January 10, 2006

Cells That Read Minds

By SANDRA BLAKESLEE

On a hot summer day 15 years ago in Parma, Italy, a monkey sat in a special laboratory chair waiting for researchers to return from lunch. Thin wires had been implanted in the region of its brain involved in planning and carrying out movements.

Every time the monkey grasped and moved an object, some cells in that brain region would fire, and a monitor would register a sound: brrrrrip, brrrrrip, brrrrrip.

A graduate student entered the lab with an ice cream cone in his hand. The monkey stared at him. Then, something amazing happened: when the student raised the cone to his lips, the monitor sounded – brrrrrip, brrrrrip, brrrrrip – even though the monkey had not moved but had simply observed the student grasping the cone and moving it to his mouth.

The researchers, led by Giacomo Rizzolatti, a neuroscientist at the University of Parma, had earlier noticed the same strange phenomenon with peanuts. The same brain cells fired when the monkey watched humans or other monkeys bring peanuts to their mouths as when the monkey itself brought a peanut to its mouth.

Later, the scientists found cells that fired when the monkey broke open a peanut or heard someone break a peanut. The same thing happened with bananas, raisins and all kinds of other objects.

“It took us several years to believe what we were seeing,” Dr. Rizzolatti said in a recent interview. The monkey brain contains a special class of cells, called mirror neurons, that fire when the animal sees or hears an action and when the animal carries out the same action on its own.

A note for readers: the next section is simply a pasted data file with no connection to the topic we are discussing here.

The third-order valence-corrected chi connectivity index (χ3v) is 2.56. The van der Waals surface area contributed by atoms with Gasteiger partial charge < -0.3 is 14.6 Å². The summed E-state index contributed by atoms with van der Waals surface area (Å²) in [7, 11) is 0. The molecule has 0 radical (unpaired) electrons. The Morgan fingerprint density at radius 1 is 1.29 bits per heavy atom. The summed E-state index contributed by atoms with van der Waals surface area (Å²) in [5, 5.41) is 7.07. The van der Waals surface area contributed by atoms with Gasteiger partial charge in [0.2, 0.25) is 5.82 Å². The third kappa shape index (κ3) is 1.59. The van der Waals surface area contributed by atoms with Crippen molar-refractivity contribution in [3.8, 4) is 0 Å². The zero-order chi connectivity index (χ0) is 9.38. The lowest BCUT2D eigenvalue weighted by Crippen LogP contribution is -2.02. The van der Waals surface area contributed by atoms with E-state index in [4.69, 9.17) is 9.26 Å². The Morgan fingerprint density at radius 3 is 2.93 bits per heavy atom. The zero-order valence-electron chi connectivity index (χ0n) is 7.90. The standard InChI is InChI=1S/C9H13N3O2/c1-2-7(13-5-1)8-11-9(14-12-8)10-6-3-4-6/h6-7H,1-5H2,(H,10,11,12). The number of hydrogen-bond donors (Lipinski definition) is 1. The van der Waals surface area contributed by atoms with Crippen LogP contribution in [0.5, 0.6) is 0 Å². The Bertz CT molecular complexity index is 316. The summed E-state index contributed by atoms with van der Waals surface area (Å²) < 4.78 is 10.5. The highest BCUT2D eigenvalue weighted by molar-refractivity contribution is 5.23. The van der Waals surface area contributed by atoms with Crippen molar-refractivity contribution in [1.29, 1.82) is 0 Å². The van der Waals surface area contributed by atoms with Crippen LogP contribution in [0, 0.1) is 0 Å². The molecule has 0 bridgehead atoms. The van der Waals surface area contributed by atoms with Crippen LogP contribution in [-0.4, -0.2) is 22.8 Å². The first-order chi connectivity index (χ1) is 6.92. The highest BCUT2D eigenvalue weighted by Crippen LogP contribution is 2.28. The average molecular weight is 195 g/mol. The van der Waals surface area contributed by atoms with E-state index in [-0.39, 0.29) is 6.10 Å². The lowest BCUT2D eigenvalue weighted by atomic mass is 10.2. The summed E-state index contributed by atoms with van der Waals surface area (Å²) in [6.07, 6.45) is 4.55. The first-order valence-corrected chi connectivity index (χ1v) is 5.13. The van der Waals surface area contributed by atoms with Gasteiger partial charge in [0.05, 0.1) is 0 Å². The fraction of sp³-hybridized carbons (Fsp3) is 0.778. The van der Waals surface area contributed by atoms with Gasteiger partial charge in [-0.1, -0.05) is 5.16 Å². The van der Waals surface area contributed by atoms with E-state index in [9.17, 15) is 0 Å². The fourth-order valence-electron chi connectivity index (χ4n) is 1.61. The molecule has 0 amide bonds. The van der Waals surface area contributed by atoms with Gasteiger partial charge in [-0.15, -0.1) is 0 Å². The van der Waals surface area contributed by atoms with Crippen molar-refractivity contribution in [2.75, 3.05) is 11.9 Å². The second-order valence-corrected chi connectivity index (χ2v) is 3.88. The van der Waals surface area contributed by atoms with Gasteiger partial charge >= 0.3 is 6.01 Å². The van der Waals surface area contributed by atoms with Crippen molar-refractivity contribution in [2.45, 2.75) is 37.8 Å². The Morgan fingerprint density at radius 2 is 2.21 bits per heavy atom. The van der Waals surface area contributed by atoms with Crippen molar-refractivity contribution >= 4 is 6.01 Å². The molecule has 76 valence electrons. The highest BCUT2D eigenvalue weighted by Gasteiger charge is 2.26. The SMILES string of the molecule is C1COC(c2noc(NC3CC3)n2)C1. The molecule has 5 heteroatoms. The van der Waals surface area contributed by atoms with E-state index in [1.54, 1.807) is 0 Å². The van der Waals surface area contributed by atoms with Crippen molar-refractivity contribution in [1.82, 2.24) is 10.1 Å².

But if the findings, published in 1996, surprised most scientists, recent research has left them flabbergasted. Humans, it turns out, have mirror neurons that are far smarter, more flexible and more highly evolved than any of those found in monkeys, a fact that scientists say reflects the evolution of humans’ sophisticated social abilities.

The human brain has multiple mirror neuron systems that specialize in carrying out and understanding not just the actions of others but their intentions, the social meaning of their behavior and their emotions.

“We are exquisitely social creatures,” Dr. Rizzolatti said. “Our survival depends on understanding the actions, intentions and emotions of others.”

He continued, “Mirror neurons allow us to grasp the minds of others not through conceptual reasoning but through direct simulation. By feeling, not by thinking.”

The discovery is shaking up numerous scientific disciplines, shifting the understanding of culture, empathy, philosophy, language, imitation, autism and psychotherapy.

Everyday experiences are also being viewed in a new light. Mirror neurons reveal how children learn, why people respond to certain types of sports, dance, music and art, why watching media violence may be harmful and why many men like pornography.

How can a single mirror neuron or system of mirror neurons be so incredibly smart?